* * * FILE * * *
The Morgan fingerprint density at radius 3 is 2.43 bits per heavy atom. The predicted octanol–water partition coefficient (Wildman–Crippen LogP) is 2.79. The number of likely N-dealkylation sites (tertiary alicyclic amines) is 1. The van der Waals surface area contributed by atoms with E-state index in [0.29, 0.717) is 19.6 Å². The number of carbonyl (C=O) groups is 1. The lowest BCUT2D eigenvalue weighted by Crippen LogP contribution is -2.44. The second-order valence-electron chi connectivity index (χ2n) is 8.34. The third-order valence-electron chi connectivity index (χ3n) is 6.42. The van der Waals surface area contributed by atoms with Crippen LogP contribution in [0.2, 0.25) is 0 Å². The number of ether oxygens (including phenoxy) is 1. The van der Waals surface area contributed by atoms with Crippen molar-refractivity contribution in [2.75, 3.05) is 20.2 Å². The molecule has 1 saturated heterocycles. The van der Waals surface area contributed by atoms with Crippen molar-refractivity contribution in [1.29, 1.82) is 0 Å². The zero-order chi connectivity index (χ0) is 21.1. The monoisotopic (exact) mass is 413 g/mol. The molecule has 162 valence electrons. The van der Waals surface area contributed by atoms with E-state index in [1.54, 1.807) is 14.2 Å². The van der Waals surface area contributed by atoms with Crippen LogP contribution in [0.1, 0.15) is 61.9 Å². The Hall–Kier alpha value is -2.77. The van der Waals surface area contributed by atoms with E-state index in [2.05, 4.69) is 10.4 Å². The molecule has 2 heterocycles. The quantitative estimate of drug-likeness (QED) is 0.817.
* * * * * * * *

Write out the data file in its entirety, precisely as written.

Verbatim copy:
The Morgan fingerprint density at radius 3 is 2.43 bits per heavy atom. The predicted octanol–water partition coefficient (Wildman–Crippen LogP) is 2.79. The number of likely N-dealkylation sites (tertiary alicyclic amines) is 1. The van der Waals surface area contributed by atoms with E-state index in [0.29, 0.717) is 19.6 Å². The number of carbonyl (C=O) groups is 1. The lowest BCUT2D eigenvalue weighted by Crippen LogP contribution is -2.44. The second-order valence-electron chi connectivity index (χ2n) is 8.34. The third-order valence-electron chi connectivity index (χ3n) is 6.42. The van der Waals surface area contributed by atoms with Crippen LogP contribution in [0.2, 0.25) is 0 Å². The number of ether oxygens (including phenoxy) is 1. The van der Waals surface area contributed by atoms with Crippen molar-refractivity contribution in [2.75, 3.05) is 20.2 Å². The molecule has 1 saturated heterocycles. The van der Waals surface area contributed by atoms with Crippen molar-refractivity contribution in [1.29, 1.82) is 0 Å². The zero-order chi connectivity index (χ0) is 21.1. The monoisotopic (exact) mass is 413 g/mol. The molecule has 162 valence electrons. The van der Waals surface area contributed by atoms with E-state index in [1.54, 1.807) is 14.2 Å². The van der Waals surface area contributed by atoms with Crippen LogP contribution in [0.1, 0.15) is 61.9 Å². The Hall–Kier alpha value is -2.77. The van der Waals surface area contributed by atoms with E-state index in [2.05, 4.69) is 10.4 Å². The molecule has 2 heterocycles. The quantitative estimate of drug-likeness (QED) is 0.817.